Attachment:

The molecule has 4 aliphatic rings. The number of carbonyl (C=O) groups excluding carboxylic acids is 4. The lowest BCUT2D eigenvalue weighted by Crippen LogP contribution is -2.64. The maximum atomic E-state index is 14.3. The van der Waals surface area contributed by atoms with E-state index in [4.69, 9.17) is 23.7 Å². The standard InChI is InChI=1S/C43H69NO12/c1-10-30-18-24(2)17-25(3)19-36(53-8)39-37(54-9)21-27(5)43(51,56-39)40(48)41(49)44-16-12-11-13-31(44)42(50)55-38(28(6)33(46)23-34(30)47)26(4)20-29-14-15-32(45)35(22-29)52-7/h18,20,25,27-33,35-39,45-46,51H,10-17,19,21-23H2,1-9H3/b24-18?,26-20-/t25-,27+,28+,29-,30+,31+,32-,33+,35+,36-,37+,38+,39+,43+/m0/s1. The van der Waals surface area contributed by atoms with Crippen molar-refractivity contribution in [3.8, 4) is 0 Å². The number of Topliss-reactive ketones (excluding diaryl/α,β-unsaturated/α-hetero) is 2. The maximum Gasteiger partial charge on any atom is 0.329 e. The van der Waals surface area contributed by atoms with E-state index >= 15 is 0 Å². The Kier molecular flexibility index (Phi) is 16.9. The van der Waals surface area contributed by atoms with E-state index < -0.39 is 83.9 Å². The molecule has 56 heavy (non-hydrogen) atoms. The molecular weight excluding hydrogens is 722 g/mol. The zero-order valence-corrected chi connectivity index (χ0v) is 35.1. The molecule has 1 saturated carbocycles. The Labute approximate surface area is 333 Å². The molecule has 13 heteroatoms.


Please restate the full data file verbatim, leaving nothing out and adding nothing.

The molecule has 4 aliphatic rings. The number of carbonyl (C=O) groups excluding carboxylic acids is 4. The lowest BCUT2D eigenvalue weighted by Crippen LogP contribution is -2.64. The maximum atomic E-state index is 14.3. The van der Waals surface area contributed by atoms with E-state index in [4.69, 9.17) is 23.7 Å². The standard InChI is InChI=1S/C43H69NO12/c1-10-30-18-24(2)17-25(3)19-36(53-8)39-37(54-9)21-27(5)43(51,56-39)40(48)41(49)44-16-12-11-13-31(44)42(50)55-38(28(6)33(46)23-34(30)47)26(4)20-29-14-15-32(45)35(22-29)52-7/h18,20,25,27-33,35-39,45-46,51H,10-17,19,21-23H2,1-9H3/b24-18?,26-20-/t25-,27+,28+,29-,30+,31+,32-,33+,35+,36-,37+,38+,39+,43+/m0/s1. The van der Waals surface area contributed by atoms with Crippen molar-refractivity contribution in [3.8, 4) is 0 Å². The number of Topliss-reactive ketones (excluding diaryl/α,β-unsaturated/α-hetero) is 2. The maximum Gasteiger partial charge on any atom is 0.329 e. The van der Waals surface area contributed by atoms with E-state index >= 15 is 0 Å². The Kier molecular flexibility index (Phi) is 16.9. The van der Waals surface area contributed by atoms with E-state index < -0.39 is 83.9 Å². The molecule has 56 heavy (non-hydrogen) atoms. The molecular weight excluding hydrogens is 722 g/mol. The zero-order valence-corrected chi connectivity index (χ0v) is 35.1. The molecule has 1 saturated carbocycles. The Labute approximate surface area is 333 Å². The molecule has 13 heteroatoms.